Paul di Resta thinks it is wrong that teams like Force India are being criticized for electing not to run in Q3 sometimes because of tactical reasons.
Due to the way the tire regulations are at the moment, it is sometimes advantageous for teams that get through to Q3 to not actually set a time, because it ensures they have fresher tires for the race, as well as being free to choose which compound they start on.
Big teams like Ferrari, as well as tire manufacturer Pirelli, have been critical of such tactics, because they believe it is robbing fans of a better spectacle on Saturday afternoons. However, di Resta has jumped to the defense of teams that do it, and thinks ultimately too much has been made of the issue.
"Take the Japanese GP, for example – Force India I believe did 13 laps in qualifying, and Red Bull Racing did eight and were on pole," he said. "Now, the number of laps tells you what we need to do to get through. The quick teams do not need to use a set of soft tires to get through Q1. To me, that is the advantage they have got, although they are obviously doing a better job with the car. So already there is a compromise you have got from the start.
"With the race strategies, the middle teams are always having to do a stop less because you cannot get yourself clear of all the traffic, whereas they [the top teams] are quick enough to clear it. They are able to do more stops, be more aggressive, and their qualifying performance is better. It is a roller ball. You cannot get yourself out of it.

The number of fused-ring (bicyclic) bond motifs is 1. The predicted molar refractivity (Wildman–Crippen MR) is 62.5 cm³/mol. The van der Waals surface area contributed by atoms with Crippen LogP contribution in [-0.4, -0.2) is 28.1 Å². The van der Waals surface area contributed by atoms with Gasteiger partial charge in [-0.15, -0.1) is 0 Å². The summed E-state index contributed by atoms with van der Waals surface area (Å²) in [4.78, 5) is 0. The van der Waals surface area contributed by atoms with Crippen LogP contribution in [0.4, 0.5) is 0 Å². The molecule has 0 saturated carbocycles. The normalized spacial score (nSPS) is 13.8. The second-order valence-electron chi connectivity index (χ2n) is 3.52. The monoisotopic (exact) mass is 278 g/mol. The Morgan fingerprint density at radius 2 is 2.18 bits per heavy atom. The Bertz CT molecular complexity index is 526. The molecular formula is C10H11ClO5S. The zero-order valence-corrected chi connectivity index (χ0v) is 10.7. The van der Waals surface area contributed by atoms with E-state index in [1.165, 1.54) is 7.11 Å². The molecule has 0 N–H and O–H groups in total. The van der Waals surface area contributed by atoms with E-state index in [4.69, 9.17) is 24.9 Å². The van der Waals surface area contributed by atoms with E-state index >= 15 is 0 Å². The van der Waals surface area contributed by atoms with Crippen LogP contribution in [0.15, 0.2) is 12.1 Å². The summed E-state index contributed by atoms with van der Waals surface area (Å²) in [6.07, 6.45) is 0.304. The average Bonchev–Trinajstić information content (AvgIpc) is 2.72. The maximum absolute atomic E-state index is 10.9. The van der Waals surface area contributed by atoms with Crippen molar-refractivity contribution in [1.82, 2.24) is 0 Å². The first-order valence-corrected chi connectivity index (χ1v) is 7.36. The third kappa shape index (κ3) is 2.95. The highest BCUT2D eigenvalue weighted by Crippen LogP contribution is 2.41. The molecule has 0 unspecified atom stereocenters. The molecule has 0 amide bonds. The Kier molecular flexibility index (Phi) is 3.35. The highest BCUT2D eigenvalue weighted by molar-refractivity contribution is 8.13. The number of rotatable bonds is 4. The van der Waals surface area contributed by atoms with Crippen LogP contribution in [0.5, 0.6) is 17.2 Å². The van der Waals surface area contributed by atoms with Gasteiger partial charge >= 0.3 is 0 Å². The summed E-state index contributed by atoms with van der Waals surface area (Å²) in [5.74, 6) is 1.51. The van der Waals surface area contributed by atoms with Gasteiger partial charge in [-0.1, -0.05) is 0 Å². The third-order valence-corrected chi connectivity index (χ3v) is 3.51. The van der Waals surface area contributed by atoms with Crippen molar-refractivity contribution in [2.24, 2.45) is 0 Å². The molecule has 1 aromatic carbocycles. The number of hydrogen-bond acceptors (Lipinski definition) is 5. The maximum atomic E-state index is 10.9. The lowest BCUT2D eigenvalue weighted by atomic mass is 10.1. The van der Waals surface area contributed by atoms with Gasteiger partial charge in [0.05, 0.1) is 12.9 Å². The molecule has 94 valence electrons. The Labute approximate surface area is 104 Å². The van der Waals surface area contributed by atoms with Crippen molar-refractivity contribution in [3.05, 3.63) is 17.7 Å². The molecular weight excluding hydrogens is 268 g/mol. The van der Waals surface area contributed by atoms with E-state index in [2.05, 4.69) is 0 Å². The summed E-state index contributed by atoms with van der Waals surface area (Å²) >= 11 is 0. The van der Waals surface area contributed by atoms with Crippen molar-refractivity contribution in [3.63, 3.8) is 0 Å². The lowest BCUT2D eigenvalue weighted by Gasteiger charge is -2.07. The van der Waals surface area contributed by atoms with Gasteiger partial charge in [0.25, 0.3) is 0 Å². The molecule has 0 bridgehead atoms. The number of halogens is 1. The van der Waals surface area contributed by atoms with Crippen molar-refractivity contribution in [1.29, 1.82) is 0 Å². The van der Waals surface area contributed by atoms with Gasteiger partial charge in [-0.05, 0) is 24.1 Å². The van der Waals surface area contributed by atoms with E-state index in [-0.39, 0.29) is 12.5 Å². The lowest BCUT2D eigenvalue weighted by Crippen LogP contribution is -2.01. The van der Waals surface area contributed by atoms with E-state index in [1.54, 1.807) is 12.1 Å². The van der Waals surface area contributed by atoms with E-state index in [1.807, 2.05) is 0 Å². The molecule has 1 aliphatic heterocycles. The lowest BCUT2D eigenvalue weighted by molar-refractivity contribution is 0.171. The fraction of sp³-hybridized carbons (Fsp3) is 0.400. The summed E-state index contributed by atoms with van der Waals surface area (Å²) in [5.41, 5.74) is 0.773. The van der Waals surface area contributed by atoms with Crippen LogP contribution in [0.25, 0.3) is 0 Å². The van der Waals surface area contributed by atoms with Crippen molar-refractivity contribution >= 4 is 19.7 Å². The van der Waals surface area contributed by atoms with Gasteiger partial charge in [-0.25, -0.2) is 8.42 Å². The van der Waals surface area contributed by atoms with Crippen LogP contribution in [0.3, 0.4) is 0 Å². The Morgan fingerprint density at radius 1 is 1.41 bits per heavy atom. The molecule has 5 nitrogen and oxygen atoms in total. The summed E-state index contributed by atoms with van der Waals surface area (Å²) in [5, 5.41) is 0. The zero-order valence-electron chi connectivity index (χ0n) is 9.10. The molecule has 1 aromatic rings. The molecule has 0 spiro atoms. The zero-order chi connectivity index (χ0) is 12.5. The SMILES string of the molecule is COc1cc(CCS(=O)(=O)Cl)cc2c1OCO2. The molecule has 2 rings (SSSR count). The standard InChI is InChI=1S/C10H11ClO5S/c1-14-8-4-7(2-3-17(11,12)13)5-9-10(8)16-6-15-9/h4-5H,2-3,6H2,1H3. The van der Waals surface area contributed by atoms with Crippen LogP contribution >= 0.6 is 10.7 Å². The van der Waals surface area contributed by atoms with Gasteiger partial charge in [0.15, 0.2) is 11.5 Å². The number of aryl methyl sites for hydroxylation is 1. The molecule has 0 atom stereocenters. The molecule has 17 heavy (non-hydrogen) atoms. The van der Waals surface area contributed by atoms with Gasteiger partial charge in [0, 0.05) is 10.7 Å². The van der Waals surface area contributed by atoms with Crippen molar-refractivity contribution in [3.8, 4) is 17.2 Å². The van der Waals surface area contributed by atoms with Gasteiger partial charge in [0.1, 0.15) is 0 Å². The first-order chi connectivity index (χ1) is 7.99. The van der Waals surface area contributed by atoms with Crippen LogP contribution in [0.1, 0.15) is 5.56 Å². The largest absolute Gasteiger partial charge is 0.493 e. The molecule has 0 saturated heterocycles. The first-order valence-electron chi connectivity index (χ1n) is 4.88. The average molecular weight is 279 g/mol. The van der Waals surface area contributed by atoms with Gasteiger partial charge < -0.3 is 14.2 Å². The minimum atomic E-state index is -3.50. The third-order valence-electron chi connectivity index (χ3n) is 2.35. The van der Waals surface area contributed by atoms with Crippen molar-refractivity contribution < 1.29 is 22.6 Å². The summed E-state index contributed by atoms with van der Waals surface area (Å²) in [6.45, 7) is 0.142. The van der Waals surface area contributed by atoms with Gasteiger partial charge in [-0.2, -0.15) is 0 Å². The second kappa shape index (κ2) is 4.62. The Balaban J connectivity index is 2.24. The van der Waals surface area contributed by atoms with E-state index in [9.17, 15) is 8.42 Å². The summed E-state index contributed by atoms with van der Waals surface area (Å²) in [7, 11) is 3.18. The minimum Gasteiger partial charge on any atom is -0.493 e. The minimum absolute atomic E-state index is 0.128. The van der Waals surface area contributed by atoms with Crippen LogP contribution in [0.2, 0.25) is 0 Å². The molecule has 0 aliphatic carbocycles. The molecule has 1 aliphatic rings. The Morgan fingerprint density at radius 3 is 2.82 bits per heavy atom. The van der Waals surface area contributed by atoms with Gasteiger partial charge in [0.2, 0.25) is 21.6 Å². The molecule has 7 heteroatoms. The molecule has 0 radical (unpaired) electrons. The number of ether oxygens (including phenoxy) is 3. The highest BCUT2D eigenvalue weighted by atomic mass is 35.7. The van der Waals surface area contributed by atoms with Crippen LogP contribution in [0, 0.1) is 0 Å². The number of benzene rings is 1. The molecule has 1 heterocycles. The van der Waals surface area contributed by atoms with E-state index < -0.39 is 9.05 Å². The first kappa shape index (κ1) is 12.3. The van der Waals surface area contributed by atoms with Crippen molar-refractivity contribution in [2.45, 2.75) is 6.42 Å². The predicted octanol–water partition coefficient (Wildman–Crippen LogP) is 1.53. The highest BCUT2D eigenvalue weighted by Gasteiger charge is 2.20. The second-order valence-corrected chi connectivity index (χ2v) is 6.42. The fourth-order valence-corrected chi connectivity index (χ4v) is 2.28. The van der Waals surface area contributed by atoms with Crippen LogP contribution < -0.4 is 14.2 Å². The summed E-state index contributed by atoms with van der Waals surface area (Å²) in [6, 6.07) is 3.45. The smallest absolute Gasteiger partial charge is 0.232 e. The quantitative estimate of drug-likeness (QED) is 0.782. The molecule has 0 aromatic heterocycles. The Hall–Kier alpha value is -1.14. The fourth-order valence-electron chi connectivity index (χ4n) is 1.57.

"The only way to get out of it, is to find one second in performance. It means you can go ultra aggressive with cambers, and you can then always clear the traffic. But when you are right on the cusp of it, you cannot get yourself out of it."
Di Resta believes that even if teams like Force India did run extensively in Q3, it would make little difference to the show on a Saturday.
"At the end of the day, you are not going to watch the likes of us at Force India qualifying eighth," he said. "You will see whoever it is battling for pole – whether it is Lewis Hamilton, Sebastian Vettel, Jenson Button, or Fernando Alonso. However, us not running puts us in a stronger position to fight with them in the race, so I don't see why there is a big thing behind it.
"There is a whole world of people working in this industry in F1. They have some specialties and they are doing the best at what they are doing, and different strategies apply to F1, like we used to see with different fuel loads.
"Equally, when you started 11th you could have a free chance to be ultra aggressive and have a go at a quicker car than you, as the people quicker than you were compromised. They never knew who their next competitor was going to be."